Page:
Former DOJ Civil Rights Nominee Debo Adegbile: Principles More Important Than A Job Title

WASHINGTON, DC - JANUARY 08:  Senior counsel to the U.S. Senate Judiciary Committee Debo Adegbile testifies during his confir
WASHINGTON, DC - JANUARY 08: Senior counsel to the U.S. Senate Judiciary Committee Debo Adegbile testifies during his confirmation hearing before the Senate Judiciary Committee January 8, 2014 on Capitol Hill in Washington, DC. Adegbile has been nominated by President Barack Obama to become the next Assistant Attorney General for the Civil Rights Division at the Department of Justice. (Photo by Alex Wong/Getty Images)

WASHINGTON -- President Barack Obama's former nominee to head the Justice Department's Civil Rights Division said Monday that he hopes young lawyers won’t stop getting involved in important civil rights cases, even though the Senate refused to confirm him due to his representation of a controversial client.

Debo Adegbile came under attack by conservatives after he was nominated to become assistant attorney general of the Civil Rights Division because he was at the NAACP Legal Defense Fund when the organization represented Mumia Abu-Jamal, who had been convicted of murdering a Philadelphia police officer. Abu-Jamal avoided the death penalty because the trial judge gave the jurors confusing instructions that a federal appeals court found violated the Constitution.

Seven Democrats helped Republicans in the Senate block Adegbile's confirmation back in March, while he was serving as senior counsel to the Senate Judiciary Committee. The law firm WilmerHale announced on Monday that Adegbile would be joining as a partner and that he would be withdrawing his nomination for the top Justice Department post.

In an interview with The Huffington Post, Adegbile said he stands by his actions in the Abu-Jamal case. He revealed that he found out only "moments" before the Senate vote that his nomination might be in trouble and said the Obama administration never expected his work on the Abu-Jamal case to dominate the discussion about his nomination.

"I think if you look into it, it would be a rare situation in which somebody was blocked from public service for having successfully vindicated the Constitution of the United States," Adegbile said.

"In our system, you get counsel, you make your case to the court, and then the court rules and we agree as a society, as a civilized society, to abide by that rule of law. Therefore I don't think that there was a lot of focus in my participation in that defense as being disqualifying in any way," Adegbile said of the vetting process before his nomination.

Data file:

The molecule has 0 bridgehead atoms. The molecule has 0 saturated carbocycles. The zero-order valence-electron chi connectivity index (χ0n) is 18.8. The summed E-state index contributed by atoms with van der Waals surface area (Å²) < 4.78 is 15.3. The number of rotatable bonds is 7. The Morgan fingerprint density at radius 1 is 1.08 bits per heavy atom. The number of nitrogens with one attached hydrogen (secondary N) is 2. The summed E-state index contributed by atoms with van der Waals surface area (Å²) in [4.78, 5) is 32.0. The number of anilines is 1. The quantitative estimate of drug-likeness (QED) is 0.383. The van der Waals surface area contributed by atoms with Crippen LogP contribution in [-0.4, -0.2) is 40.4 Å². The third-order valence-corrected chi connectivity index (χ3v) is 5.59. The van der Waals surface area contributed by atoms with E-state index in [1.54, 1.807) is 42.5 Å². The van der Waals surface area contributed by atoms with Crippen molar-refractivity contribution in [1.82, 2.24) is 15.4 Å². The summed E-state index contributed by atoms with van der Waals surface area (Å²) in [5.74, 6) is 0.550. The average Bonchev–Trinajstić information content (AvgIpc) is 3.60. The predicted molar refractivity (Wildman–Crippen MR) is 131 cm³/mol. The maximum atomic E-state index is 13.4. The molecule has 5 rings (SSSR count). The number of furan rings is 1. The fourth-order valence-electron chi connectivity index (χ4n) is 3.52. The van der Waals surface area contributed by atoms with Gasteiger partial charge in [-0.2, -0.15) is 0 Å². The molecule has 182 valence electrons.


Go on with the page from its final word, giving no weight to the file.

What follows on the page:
Asked whether he agreed with Sen. Tom Harkin (D-Iowa), who suggested that Adegbile would have been confirmed if he were white, Adegbile said he'd leave that assessment to others.

"From my perspective, civil rights in our nation have been contested since the beginning of time, and I guess my vote suggests that they're fairly hotly contested today, amongst other events that are unfolding across the country. So I was not surprised that there would be some opposition," he said.

"The chips fell where they did. Whether it's politics or something else is better for other people to assess," he continued. "What I have come to focus on is that in life and as a professional, the principles for which you stand are more important than the office that you hold. I'm very proud to have worked to vindicate the principles of the constitution, and I hope to continue to have those opportunities in the future."

Adegbile, who will focus his practice in WilmerHale's Litigation/Controversy Department, said he "immediately began to consider" his alternatives after the vote in March. He said he had previously collaborated with WilmerHale when he was at the NAACP Legal Defense Fund and that several friends and colleagues have worked there.

"Once the events of March unfolded, I started to think about what I may want to do next. Though I did enjoy my service to Sen. Leahy on the Judiciary Committee, my family is in New York and I wanted to find a way to have a law practice that was going to continue to be as interesting as my past had been, but also it was important for me to be back in New York and Wilmer was at the top of the list," Adegbile told The Huffington Post.

His message for young lawyers would be for them to work on cases that are important to them and not to get discouraged by what happened to his nomination.

"I was considered to be AAG for Civil Rights because of the work that I've done in my life, and not in spite of it. Every young lawyer should engage in those cases and matters that are important to them, and let the chips fall," Adegbile said. "The nation will be better for it."

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